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Do’s and don’ts of packing for an international study abroad trip
Sarah Landrum

If you’ve ever travelled – or thought of travelling, or listened to a friend talk about travelling – you likely know the do-and-don’t basics.


ThinkstockPhotos-178607548Don’t try to bring weapons, large quantities of liquids or anything else on the airport’s no-no list in your carry-on. Do keep any important documents – like tickets and your passport – and valuable items – such as electronics and jewelry – with you at all times. Don’t wear shoes with complicated buckles or laces when going through security checks. Do pack a change of clothes – or at least underwear – in your carry-on in case your luggage is lost.


Those tips are helpful for any traveller, but they don’t speak to the specific needs of students packing for a study-abroad trip. Packing for a semester abroad is nerve-racking, especially if it is your first long international trip. Trust me, I remember the panic of packing for my study abroad trip all too well.


Instead of packing in a panic and regretting your choices later, learn from my mistakes and follow these handy do’s and don’ts:


Don’t pack toiletries


It sounds crazy, but I’m not actually suggesting that you go a whole semester without toothpaste, deodorant or other necessities. To put it a different way: DO remember that other countries have stores too.


Instead of stocking up on six months’ worth of your favorite products, pack travel-sized amounts of toothpaste, deodorant, body wash, shampoo and other items. Travel-sized toiletries will last you a few days until you can get your bearings and get to a store.


Toiletries can take up a huge portion of your limited luggage real estate. Although you may balk at having to buy a different brand, spending a few months without your favorites will be worth the weight and space you save.


Do pack specialised hygiene/medical items


While soap, shampoo, deodorant and toothpaste should all be readily available, more specific hygiene or medical items may be harder to find. If you have specific health needs, make sure to pack enough of your prescriptions or other medical necessities.


As for the ladies: Don’t assume your host country will have your feminine product of choice. Do a little research to ensure you won’t be left in the lurch when your special friend comes around.


Don’t bring too many personal items


It’s tempting to bring all your favorite reminders of home, but be wary of packing too many security blanket items. Take a few items – a framed photo, a small memento – but don’t take more than will fit on a small nightstand. Not only will they take up too much room in your suitcase, but holding too tightly to memories of home may keep you from making new memories.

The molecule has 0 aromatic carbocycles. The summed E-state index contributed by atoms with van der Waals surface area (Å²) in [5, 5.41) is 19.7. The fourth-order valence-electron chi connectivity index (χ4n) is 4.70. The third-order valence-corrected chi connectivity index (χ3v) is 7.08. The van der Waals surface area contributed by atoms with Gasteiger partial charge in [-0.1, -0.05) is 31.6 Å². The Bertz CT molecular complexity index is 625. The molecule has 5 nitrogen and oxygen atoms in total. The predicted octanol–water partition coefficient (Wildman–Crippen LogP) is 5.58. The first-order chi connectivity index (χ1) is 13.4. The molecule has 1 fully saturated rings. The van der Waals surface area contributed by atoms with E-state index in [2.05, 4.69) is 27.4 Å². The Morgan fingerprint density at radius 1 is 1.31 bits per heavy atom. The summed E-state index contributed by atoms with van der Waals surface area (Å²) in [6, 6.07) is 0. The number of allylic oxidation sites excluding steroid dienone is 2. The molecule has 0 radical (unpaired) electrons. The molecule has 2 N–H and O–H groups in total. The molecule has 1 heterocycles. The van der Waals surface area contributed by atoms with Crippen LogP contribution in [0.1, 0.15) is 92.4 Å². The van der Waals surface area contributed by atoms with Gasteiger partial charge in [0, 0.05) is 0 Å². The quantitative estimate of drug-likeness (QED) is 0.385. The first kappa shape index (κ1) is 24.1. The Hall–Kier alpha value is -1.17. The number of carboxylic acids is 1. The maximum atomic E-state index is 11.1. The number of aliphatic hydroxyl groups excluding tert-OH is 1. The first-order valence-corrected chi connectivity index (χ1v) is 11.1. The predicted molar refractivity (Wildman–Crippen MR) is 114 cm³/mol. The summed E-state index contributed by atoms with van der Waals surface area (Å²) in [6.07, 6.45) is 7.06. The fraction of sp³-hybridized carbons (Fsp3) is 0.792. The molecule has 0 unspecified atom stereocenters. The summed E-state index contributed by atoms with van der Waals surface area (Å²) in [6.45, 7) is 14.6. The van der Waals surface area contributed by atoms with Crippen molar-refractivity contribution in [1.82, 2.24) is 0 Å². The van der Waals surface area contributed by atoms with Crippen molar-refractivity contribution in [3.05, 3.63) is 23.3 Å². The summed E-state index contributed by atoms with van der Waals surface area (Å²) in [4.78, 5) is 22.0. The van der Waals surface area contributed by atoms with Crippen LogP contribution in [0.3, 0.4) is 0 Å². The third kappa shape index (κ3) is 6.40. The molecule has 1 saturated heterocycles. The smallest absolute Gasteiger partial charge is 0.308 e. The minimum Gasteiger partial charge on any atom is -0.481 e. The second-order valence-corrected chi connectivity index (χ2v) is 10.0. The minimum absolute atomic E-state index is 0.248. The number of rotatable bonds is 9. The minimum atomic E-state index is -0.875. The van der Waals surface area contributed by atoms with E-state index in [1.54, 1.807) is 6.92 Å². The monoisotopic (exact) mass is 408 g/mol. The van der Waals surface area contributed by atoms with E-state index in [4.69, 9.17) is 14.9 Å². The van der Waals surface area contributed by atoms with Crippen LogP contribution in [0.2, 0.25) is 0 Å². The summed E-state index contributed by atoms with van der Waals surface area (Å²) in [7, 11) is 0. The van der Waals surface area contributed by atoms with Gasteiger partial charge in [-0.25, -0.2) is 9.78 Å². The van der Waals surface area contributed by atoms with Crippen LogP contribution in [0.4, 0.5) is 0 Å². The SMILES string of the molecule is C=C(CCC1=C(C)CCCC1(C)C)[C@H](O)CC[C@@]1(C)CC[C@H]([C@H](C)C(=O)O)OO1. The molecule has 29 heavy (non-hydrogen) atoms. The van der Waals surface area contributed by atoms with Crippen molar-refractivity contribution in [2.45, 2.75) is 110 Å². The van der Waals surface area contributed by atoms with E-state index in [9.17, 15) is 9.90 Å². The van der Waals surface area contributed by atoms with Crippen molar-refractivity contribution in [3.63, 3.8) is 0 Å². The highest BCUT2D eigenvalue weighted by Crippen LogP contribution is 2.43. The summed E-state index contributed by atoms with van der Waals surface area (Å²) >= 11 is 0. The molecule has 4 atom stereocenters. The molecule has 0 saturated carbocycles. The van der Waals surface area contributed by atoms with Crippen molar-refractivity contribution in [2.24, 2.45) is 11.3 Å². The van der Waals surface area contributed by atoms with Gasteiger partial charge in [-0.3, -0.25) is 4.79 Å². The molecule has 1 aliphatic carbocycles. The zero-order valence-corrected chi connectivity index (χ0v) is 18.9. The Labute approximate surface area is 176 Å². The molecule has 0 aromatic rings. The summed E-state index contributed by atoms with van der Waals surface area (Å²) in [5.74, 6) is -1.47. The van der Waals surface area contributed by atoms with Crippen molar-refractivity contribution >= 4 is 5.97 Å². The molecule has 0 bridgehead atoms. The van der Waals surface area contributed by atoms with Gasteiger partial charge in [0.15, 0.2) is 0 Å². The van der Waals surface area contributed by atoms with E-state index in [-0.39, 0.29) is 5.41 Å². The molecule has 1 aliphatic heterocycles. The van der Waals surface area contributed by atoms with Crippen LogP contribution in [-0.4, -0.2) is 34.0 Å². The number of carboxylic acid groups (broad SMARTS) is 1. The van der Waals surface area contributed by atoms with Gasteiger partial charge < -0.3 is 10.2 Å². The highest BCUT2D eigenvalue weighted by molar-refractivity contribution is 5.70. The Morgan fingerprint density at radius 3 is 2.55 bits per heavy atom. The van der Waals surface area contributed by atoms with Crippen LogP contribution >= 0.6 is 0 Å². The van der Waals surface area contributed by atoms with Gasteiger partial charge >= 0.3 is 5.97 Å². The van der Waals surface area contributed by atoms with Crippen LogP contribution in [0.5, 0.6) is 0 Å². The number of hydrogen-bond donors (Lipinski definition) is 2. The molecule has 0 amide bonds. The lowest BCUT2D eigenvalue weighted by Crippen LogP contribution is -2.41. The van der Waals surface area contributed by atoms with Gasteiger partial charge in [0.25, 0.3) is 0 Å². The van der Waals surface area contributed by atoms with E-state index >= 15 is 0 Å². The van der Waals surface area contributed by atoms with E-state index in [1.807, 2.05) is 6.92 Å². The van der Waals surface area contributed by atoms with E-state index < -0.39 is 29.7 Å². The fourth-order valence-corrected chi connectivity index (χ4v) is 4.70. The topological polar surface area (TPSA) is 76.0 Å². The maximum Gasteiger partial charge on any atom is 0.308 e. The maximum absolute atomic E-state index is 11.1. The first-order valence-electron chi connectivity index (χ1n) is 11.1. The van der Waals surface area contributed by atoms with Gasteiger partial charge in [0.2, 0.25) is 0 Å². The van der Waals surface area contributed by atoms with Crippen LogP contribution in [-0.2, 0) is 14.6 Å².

Remember that we live in the internet age. Movies and TV shows are available online. Favorite photos, music and entertainment can be stored on the Cloud. Video chat apps like Skype and FaceTime make it easy to connect to loved ones at home.


Finally, don’t take anything that can’t be replaced. That heirloom music box or autographed memorabilia should stay safely at home.


Do bring personal gifts for your hosts


If you’re going to stay with a host family, show your appreciation by bringing a gift or two.


Say no to boring, thoughtless items like mugs, keychains and T-shirts. Instead, bring them something unique and personal; local offerings that are specific to your hometown or state are always a great idea. Take a local delicacy – something that travels well, doesn’t need refrigerated and won’t melt or break – an artisanal craft or a book about your area. If you opt to bring food, pick an item that doesn’t contain major allergens, and be sure to check travel guidelines.


Don’t forget that other countries have stores too, reconsider what you consider essential and remember that you’re going to end up buying new items and souvenirs. Make sure you’ll have room to bring them home with you, so you’ll always have mementos of your semester abroad.


Don’t pack outfits


Don’t make the mistake of packing occasion or season-specific items of clothing. This doesn’t mean you can’t pack a coat or an outfit for fancy occasions. What it means is don’t pack a multitude of outfits that only serve one function – especially multiples that only serve the same function.


You don’t need to bring multiple dresses or suits and you certainly don’t need to bring your entire drawer of loungewear.


Do pack versatile clothing


Versatile clothing is a suitcase packer’s best friend.


Pack clothing you can layer, mix and match, and that is appropriate for multiple settings. Jeans can be dressed up with a nice shirt for class or an evening out, or paired with your favorite hoodie for relaxing in your room. Make sure to pack a comfortable, well-supported pair of shoes that can be paired with most of your outfits. Trust me, you’ll do a lot of walking and a lot of standing and waiting. Blisters should be avoided at all costs. Go through this guide to essential closet basics to know exactly what you should take – and what you should leave behind.